Each moment is new and filled with hundreds of billions of bits of information, which our brains take in and process. What we actually “see” as our waking reality is less than 0.00000001% of all the information that comes through our eyes. How does our brain decide what to show us? And how does the brain respond to the constant influx of new information each moment? At first, the brain absorbs as much as possible; during the first decade of life the brain is like a fat dry sponge. Neurons are going nuts making as many connections as they can with new experiences each day. Neural connections form a distinct pattern, which serves as a blueprint for what we actually “see.” Out of all the bits of information we take in moment-to-moment and day-to-day the brain chooses to focus on what it determines to be most relevant to us based on our current connections. As we age, environmental stimulus and personal experience continue to shape our brains and thus becomes the reality we perceive.
As the cortex develops a young child-brain is stretched to its max. Eventually, around the age of ten a process called “pruning” begins, which means its time for the brain to get selective. The most emphasized and emotionally salient connections remain while insignificant (less impressive) connections go away. Pruning is a sign of brain maturation, and myelination of the cortex allows for more complex reasoning and mental ability. Myelination is the name of a process whereby brain cells are wrapped in protective and insulating structures enable more rapid movement of information through the brain; the brain is seen as more mature as more neurons are myelinated throughout the cortex and across left and right hemispheres. The pruning stage usually lasts through the teen years and overlaps with maturation of the pre-frontal cortex, which doesn’t fully mature until some time in the early twenties.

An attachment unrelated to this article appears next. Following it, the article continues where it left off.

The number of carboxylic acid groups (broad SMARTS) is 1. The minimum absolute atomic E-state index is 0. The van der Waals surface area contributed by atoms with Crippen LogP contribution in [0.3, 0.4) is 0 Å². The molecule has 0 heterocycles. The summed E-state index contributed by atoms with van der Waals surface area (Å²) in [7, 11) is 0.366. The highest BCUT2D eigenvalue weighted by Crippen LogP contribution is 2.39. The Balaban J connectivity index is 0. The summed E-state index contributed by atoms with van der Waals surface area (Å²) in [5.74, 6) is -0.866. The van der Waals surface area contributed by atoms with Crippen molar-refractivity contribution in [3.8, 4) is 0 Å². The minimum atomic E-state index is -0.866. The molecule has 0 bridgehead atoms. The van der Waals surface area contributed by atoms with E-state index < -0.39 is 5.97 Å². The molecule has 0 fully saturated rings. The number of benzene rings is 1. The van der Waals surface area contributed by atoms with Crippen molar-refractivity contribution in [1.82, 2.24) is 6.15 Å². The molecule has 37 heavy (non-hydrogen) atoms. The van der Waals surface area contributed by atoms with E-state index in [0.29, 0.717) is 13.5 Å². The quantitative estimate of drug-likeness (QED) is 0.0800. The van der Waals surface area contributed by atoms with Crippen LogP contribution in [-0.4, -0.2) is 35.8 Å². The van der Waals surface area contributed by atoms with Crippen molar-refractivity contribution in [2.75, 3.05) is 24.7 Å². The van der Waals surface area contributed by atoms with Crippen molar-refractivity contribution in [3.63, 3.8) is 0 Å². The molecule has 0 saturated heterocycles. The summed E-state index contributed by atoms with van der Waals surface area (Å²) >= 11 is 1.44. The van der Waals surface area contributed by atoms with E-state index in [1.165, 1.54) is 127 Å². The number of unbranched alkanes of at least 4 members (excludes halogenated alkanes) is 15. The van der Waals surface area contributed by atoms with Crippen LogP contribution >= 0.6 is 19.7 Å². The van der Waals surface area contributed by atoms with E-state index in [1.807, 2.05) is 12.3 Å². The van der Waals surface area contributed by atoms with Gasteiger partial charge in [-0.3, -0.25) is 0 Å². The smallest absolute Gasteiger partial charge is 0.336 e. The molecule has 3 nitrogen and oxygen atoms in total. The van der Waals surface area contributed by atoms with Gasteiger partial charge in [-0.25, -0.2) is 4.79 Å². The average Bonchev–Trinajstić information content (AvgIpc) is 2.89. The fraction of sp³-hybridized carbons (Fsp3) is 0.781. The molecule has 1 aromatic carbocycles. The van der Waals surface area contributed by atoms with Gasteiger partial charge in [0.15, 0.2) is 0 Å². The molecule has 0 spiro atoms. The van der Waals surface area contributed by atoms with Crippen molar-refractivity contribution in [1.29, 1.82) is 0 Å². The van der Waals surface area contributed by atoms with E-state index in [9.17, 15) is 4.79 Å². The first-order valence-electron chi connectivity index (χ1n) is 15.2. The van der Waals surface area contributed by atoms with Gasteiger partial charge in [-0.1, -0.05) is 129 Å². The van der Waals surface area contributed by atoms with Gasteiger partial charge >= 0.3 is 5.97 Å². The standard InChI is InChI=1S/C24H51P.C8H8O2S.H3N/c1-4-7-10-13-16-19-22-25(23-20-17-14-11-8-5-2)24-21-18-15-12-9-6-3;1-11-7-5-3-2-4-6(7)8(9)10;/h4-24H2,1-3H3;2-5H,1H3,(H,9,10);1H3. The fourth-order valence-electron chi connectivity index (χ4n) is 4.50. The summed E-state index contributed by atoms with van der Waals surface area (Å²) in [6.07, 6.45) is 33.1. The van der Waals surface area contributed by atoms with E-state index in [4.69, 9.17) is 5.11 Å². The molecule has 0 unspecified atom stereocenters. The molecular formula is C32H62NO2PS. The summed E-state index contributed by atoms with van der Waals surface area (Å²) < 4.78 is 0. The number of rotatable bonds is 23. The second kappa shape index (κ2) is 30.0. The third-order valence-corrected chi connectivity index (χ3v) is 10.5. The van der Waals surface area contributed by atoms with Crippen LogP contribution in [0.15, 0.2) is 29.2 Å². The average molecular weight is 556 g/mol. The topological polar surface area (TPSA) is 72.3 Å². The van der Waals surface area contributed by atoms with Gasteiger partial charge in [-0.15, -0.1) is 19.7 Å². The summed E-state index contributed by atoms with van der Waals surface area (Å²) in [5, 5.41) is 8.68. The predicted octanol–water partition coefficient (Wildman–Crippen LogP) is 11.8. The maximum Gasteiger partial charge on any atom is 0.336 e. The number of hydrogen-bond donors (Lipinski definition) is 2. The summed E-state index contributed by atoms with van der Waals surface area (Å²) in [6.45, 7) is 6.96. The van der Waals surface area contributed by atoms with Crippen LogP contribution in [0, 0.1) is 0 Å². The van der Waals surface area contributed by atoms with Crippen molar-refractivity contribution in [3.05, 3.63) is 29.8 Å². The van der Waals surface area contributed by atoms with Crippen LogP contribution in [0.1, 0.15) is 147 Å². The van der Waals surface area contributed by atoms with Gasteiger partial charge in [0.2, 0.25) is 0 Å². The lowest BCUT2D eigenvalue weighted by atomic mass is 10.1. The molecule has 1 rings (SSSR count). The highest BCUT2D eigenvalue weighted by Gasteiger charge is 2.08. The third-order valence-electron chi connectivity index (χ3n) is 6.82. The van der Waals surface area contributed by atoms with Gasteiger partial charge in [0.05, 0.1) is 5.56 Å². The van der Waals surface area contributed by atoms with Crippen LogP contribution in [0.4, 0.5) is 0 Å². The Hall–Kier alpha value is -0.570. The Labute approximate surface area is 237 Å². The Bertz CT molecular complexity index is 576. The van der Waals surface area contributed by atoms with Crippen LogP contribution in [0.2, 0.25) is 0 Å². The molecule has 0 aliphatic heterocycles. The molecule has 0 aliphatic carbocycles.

If childhood is a time of innocent play and taking it all in, then the pre-teen and teenage years are a time of increasing complexity and abstraction. I can remember the transition between elementary school and middle school: multiplication tables became algebraic equations; spelling tests became 5-paragraph essays; my friends started having sex! As I “grew up” I had no idea what my brain was doing, I was just doing the best I could to shine and succeed. I was completely blind to the paradigms and worldviews that were being programmed through group norms, cultural values, and ideals of “success.” All I knew was that girls thought I was cute, and getting straight A’s was the highest goal to reach.
Looking back on my upbringing in light of brain development helps me see how much I benefitted from my Mother’s wisdom. I distinctly remember when I won the petition to have my own room as far away from my brother as I could manage; I was 8. At 8 years old I was still experiencing neural exuberance, which is the time between ages 2-9 when the brain is making as many new connections as possible with all the new stimulus. Along with my new room came a nice new boom box, fit to play radio, cassette tapes AND CD’s. It took no time for my mom to insert “Mozarts Greatest Hits” into my CD player and press play after sending me off to bed and tucking me in each night. I was familiar with classical music from school and around the home during the winter holiday season and I liked it; however, listening to it at night was particularly enjoyable and sent me off to sleep with a type of ease I hadn’t experienced before. Maybe it was comforting to have its presence wash over the fact that my new room was the farthest back in the basement next to the boiler room, which made creepy noises at night. Most likely though, it was my brain experiencing the scientifically verified beneficial effects of classical music on the brain. Little did I know how the repeated performance of Mozart’s symphonies would shape my brain to develop more completely and coherently. My mother knew exactly what she was doing.